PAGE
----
front, with an emphasis on restaurants and the arts.
Burlington, the developers contend, can be a magnet
for young professionals.
“The millennial generation is not looking for a
house with a lawn they have to cut and bushes they
have to trim,” says Ballard, 68. “They want a place
with entertainment. They don’t want to own, they
want to rent.”
Still, Burlington has a long way to go. It suffered
the fate of many small industrial cities in the mid-
20th century, when factories closed and downtown
businesses moved to nearby malls. Subsequent
efforts at revival fell short. Even today, the city’s
commercial heart is dotted with tired storefronts,
including some that are vacant.
WHAT IS DIFFEREN T THIS TIME? Most people in
town say it’s Jim Kennedy, a well-connected redevelopment expert the city hired two years ago.
“He has the political know-how and charm and
honesty to bring it all together and present it in a
way that the city understands,” says Genie Sonstein, a lifelong resident. In 2009, Sonstein and her
husband, Murray, opened the Lily Inn, a tastefully
appointed B&B in a downtown Georgian row house.
The two have been anxiously awaiting Burlington’s
comeback. “In small towns, people are sometimes
afraid to make decisions,” Sonstein says. “Kennedy
has been able to instill that confidence.”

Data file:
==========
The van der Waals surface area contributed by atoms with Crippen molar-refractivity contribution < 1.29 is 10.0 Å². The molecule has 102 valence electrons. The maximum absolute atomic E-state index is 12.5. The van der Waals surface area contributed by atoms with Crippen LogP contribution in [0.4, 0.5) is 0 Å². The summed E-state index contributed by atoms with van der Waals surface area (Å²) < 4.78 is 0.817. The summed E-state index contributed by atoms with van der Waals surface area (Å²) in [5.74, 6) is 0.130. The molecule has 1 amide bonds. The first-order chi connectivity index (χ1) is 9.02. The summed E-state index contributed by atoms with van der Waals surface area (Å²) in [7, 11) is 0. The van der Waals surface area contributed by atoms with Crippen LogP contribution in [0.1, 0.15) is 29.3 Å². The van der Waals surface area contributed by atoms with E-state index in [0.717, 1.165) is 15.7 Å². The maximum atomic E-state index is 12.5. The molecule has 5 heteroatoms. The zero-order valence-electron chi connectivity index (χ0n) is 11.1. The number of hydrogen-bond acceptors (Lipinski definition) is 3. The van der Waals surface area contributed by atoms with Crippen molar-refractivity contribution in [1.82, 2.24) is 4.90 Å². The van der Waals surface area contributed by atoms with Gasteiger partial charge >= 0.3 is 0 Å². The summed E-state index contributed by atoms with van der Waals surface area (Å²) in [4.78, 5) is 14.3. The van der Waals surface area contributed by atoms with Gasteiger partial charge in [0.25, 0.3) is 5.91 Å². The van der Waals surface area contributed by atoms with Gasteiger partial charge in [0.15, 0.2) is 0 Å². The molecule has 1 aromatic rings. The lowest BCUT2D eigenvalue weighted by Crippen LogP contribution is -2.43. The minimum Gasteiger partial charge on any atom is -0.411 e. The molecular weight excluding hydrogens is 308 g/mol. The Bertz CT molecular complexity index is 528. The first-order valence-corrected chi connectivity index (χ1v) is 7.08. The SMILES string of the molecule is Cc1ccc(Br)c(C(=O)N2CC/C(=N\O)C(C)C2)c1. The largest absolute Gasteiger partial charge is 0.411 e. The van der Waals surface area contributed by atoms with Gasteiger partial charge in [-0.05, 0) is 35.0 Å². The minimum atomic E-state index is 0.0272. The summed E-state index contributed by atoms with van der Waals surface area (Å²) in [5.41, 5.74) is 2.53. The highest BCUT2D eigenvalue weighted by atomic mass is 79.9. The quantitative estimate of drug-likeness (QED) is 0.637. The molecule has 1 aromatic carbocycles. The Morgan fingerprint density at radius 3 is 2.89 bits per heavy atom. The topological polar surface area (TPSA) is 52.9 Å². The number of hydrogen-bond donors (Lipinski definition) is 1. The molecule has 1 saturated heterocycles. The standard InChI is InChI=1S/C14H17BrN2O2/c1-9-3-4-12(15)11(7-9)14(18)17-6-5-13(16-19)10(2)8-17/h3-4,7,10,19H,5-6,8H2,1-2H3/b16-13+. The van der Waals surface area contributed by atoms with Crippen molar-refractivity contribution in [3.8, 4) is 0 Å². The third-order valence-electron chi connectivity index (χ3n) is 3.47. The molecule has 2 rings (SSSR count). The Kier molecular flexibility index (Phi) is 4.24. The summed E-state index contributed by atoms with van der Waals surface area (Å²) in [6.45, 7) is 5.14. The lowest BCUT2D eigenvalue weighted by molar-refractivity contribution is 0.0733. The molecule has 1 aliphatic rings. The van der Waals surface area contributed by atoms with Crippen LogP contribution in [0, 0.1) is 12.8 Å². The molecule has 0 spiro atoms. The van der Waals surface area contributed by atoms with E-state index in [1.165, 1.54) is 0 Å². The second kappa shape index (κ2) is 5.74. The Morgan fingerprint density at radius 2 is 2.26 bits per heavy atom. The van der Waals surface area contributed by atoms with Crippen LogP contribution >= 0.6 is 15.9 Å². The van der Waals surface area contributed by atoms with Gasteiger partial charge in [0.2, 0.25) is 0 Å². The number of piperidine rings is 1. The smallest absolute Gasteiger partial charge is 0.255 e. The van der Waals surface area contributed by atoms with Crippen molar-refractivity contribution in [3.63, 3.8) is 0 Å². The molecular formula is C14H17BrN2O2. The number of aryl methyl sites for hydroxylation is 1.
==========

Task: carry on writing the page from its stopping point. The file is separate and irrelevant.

That confidence is based in part on Kennedy’s
track record. A five-term mayor of Rahway and now
principal of Skye Consulting, an economic redevel-
opment organization that helped revitalize several
other New Jersey cities, Kennedy has attracted
heavy-hitter investors, creating much of the momen-
tum for Burlington’s promised revival. He is bullish
about Burlington’s history, central location and in-
nate charm. “Disneyland paid a gazillion dollars to
look like downtown Burlington,” he says.
One of Kennedy’s first initiatives was to convince
the city to hire the highly regarded architectural
landscape firm Olin Studio to explore options for the
waterfront. Using a $100,000 urban-development
grant, the Philadelphia firm surveyed more than
400 residents. Last December, Olin presented a plan
for what the firm’s Richard Newton calls “
Burlington’s front yard.” The 14-acre expanse would include
shaded walkways, a promenade oriented toward the
sunset, a band shell shaped like a boat’s hull, a marina and a living reef.
“It’s a big project for a small city, but they’ve got
the guts to do it,” says Newton, whose firm designed
waterfront spaces in Philadelphia, Annapolis and
Manhattan’s Battery Park.
The Burlington project’s price tag would be about
A year, year and a half
$6.5 million, according to Ballard. “Everyone thinks
it’s great,” he says,
“but now the ques-
tion is, how will we
fund it?” Neverthe-
less, Olin’s water-
front vision helped
reel in developers
interested in several
properties, the larg-
est of which is an
tract that locals refer
to as the gravel lot.
This spring, the city
agreed to sell the
property for $1.8 mil-
lion to Peron Develop-
ment, a Phillipsburg-based company
headed by former governor James
Florio and developer Michael Perrucci.
They plan to build 177 market-rate rent-
al apartments and retail space. Pending
financing, the Pearl Pointe project was
due to break ground by October.
group—a key force
in the revitalization
of Asbury Park (see
(Continued on page 138)
is seen as Burling-
ton’s “front yard.”
from now, you’re
not going to recognize
— Bill Pozniak, Third State Brewery